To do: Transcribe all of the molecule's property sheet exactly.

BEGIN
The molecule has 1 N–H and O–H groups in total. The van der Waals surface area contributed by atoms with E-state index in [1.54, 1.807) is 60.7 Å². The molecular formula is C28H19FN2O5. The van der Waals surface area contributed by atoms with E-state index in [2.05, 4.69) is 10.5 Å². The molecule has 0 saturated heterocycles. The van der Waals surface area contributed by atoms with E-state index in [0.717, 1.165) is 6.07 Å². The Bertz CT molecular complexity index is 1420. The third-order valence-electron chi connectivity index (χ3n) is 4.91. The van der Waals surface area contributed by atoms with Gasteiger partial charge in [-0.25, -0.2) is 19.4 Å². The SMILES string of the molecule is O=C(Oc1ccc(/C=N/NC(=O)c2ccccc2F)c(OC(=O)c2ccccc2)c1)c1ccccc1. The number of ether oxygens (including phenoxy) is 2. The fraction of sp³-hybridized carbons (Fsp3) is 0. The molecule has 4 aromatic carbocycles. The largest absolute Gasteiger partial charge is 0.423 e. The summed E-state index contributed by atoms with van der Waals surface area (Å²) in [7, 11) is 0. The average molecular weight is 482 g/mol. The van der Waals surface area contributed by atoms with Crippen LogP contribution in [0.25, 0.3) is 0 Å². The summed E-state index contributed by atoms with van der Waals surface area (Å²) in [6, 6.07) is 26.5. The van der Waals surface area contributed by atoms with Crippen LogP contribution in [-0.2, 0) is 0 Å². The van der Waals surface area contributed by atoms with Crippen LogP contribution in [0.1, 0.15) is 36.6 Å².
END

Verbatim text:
The molecule has 1 N–H and O–H groups in total. The van der Waals surface area contributed by atoms with E-state index in [1.54, 1.807) is 60.7 Å². The molecular formula is C28H19FN2O5. The van der Waals surface area contributed by atoms with E-state index in [2.05, 4.69) is 10.5 Å². The molecule has 0 saturated heterocycles. The van der Waals surface area contributed by atoms with E-state index in [0.717, 1.165) is 6.07 Å². The Bertz CT molecular complexity index is 1420. The third-order valence-electron chi connectivity index (χ3n) is 4.91. The van der Waals surface area contributed by atoms with Gasteiger partial charge in [-0.25, -0.2) is 19.4 Å². The SMILES string of the molecule is O=C(Oc1ccc(/C=N/NC(=O)c2ccccc2F)c(OC(=O)c2ccccc2)c1)c1ccccc1. The number of ether oxygens (including phenoxy) is 2. The fraction of sp³-hybridized carbons (Fsp3) is 0. The molecule has 4 aromatic carbocycles. The largest absolute Gasteiger partial charge is 0.423 e. The summed E-state index contributed by atoms with van der Waals surface area (Å²) in [7, 11) is 0. The average molecular weight is 482 g/mol. The van der Waals surface area contributed by atoms with Crippen LogP contribution in [0.25, 0.3) is 0 Å². The summed E-state index contributed by atoms with van der Waals surface area (Å²) in [6, 6.07) is 26.5. The van der Waals surface area contributed by atoms with Crippen LogP contribution in [-0.2, 0) is 0 Å². The van der Waals surface area contributed by atoms with Crippen LogP contribution in [0.1, 0.15) is 36.6 Å².